Finally, load balancers can simply send specific traffic to specific web servers. For instance, if any web traffic comes from your specific IP address, that traffic might be routed to web server 1. Any traffic I request might be routed to web server 2, though.
Those are just the three basic methods that load balancers use. Depending on who makes the load balancer, there might be other options. Some vendors that make load balancers have their own proprietary algorithms for managing network and directing network load, too.
Software vs. Hardware Load Balancers
Load balancers come in all shapes and sizes. For instance, there are software load balancers. Software-based load balancers act as server applications and manage network traffic at an application level. They can be run within virtual machines, in a traditional computer, or as a service for another device.
There are also hardware-based load balancers. These are physical devices much like your home network router. They can be much faster than software-based load balancers but offer far fewer features and can't be updated as easily.
You can also have cloud-based load balancers. These can be software or hardware-based load balancers, but they aren't located within your network. This is common for websites. Up until now, we have been using web servers as examples of what a load balancer is used for, though load balancers are not only for websites. Load balancers can be used for anything that handles network traffic. Load balancers in the cloud are commonly used for IT resources, like a website though, where the resources don't need to be on the same network.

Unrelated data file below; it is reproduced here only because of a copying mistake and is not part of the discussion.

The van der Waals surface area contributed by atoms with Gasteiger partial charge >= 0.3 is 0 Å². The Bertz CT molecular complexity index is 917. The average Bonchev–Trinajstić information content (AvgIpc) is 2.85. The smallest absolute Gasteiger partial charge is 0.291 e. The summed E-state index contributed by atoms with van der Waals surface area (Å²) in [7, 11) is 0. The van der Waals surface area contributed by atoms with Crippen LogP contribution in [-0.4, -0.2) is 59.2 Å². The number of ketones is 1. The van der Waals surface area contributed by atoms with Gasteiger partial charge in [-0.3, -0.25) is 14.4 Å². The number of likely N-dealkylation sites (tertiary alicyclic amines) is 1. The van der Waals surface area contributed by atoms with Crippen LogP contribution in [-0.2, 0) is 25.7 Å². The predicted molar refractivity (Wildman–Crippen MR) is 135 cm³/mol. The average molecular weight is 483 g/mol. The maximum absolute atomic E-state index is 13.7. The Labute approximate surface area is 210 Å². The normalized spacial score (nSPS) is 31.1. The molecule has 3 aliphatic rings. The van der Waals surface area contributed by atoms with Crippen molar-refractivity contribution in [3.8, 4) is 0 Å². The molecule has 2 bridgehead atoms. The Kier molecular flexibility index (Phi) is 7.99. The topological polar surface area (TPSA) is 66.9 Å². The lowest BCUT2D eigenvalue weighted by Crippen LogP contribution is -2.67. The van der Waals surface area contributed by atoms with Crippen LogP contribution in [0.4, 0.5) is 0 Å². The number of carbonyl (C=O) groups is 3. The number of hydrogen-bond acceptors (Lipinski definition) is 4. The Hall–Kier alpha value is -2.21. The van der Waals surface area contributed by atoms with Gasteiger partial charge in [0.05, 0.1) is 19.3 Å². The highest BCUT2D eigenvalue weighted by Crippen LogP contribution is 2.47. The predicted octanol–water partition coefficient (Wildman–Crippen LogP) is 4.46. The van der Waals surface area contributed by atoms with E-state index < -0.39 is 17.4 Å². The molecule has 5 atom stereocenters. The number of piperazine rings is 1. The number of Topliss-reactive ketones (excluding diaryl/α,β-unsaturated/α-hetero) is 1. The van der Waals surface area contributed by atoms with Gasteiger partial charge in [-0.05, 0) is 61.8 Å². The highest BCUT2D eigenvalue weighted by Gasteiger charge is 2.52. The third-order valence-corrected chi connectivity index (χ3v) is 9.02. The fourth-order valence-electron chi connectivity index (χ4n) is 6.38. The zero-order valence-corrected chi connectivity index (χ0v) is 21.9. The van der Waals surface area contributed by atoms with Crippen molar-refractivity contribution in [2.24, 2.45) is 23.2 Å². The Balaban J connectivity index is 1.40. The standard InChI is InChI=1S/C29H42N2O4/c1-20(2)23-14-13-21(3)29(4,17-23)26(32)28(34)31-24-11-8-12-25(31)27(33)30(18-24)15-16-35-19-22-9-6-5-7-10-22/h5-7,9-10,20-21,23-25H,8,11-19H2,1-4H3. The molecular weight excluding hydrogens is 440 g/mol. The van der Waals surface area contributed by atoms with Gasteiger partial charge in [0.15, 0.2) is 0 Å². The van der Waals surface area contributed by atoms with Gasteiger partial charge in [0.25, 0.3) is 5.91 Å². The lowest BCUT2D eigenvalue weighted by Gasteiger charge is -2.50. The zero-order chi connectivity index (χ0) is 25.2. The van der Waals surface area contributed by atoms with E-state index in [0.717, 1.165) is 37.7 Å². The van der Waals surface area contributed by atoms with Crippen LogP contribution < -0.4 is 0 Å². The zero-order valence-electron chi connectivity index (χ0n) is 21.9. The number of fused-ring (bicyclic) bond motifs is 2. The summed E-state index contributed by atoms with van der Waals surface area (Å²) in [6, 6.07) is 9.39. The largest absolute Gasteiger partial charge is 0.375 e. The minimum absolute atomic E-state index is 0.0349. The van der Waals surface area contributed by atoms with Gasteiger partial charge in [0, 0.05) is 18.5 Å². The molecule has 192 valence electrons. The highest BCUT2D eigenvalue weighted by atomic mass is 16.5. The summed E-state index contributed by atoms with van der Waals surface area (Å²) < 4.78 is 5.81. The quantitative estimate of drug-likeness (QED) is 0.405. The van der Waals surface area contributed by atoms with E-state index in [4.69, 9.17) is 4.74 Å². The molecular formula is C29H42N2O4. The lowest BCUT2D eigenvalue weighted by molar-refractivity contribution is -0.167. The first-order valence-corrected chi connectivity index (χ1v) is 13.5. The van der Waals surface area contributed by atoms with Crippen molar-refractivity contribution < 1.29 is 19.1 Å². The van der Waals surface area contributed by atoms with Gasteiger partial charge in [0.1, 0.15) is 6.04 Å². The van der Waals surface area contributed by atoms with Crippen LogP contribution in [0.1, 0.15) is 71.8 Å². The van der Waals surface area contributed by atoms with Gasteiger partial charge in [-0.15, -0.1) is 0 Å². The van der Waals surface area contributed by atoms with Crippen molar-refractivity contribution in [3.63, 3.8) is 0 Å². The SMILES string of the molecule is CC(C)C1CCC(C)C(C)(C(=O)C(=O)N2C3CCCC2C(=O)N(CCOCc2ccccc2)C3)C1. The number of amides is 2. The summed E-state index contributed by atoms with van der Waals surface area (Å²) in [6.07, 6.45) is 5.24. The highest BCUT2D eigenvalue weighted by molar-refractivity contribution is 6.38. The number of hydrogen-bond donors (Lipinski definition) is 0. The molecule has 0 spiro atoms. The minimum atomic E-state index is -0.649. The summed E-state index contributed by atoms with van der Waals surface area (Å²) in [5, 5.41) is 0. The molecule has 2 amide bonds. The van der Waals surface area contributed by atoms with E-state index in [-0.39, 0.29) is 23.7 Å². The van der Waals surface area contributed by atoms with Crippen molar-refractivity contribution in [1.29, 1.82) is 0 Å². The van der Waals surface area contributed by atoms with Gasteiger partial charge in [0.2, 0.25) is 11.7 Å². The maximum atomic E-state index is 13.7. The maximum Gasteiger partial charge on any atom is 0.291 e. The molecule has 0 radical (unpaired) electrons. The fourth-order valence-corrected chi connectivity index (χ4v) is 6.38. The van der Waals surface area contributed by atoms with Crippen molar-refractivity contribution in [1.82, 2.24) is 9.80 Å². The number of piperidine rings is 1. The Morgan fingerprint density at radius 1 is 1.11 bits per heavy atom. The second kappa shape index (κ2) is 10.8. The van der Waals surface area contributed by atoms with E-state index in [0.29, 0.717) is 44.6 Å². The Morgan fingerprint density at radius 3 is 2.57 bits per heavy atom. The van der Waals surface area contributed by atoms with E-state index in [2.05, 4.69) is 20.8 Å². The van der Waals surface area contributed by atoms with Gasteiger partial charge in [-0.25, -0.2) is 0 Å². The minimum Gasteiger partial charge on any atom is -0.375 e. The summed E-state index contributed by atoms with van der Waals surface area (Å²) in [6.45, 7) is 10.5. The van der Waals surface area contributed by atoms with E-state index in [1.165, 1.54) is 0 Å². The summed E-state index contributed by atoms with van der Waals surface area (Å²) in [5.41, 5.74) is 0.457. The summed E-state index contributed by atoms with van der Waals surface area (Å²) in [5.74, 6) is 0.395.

For instance, you could create a website where one server is hosted on AWS in a Virginia data center, another web server is hosted on AWS in a data center in Oregon (these would not be in the same network according to how Amazon creates its AWS resources), and a third web server might be located in the UK on Microsoft's Azure platform. A load balancer can still distribute traffic evenly between all three web servers even though they are in different parts of the world and are on different networks.